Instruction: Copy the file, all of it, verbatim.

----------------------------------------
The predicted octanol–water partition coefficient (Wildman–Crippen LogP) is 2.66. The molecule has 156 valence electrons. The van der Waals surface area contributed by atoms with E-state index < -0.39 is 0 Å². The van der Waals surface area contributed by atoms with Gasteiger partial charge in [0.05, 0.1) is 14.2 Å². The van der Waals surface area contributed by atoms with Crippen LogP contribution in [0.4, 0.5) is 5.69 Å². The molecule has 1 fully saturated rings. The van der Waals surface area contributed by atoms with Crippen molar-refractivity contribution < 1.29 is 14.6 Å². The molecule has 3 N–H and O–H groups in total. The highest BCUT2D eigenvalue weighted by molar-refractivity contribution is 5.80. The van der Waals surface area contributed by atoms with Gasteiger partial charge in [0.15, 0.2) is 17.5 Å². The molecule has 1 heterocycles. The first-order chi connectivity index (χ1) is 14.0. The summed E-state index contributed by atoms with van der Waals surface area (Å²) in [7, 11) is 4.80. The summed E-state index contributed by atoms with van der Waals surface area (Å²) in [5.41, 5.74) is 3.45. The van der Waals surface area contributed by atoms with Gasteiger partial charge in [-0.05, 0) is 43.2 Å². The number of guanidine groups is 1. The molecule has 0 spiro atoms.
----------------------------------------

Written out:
The predicted octanol–water partition coefficient (Wildman–Crippen LogP) is 2.66. The molecule has 156 valence electrons. The van der Waals surface area contributed by atoms with E-state index < -0.39 is 0 Å². The van der Waals surface area contributed by atoms with Gasteiger partial charge in [0.05, 0.1) is 14.2 Å². The van der Waals surface area contributed by atoms with Crippen LogP contribution in [0.4, 0.5) is 5.69 Å². The molecule has 1 fully saturated rings. The van der Waals surface area contributed by atoms with Crippen molar-refractivity contribution < 1.29 is 14.6 Å². The molecule has 3 N–H and O–H groups in total. The highest BCUT2D eigenvalue weighted by molar-refractivity contribution is 5.80. The van der Waals surface area contributed by atoms with Gasteiger partial charge in [0.15, 0.2) is 17.5 Å². The molecule has 1 heterocycles. The first-order chi connectivity index (χ1) is 14.0. The summed E-state index contributed by atoms with van der Waals surface area (Å²) in [7, 11) is 4.80. The summed E-state index contributed by atoms with van der Waals surface area (Å²) in [5.41, 5.74) is 3.45. The van der Waals surface area contributed by atoms with Gasteiger partial charge in [-0.05, 0) is 43.2 Å². The number of guanidine groups is 1. The molecule has 0 spiro atoms.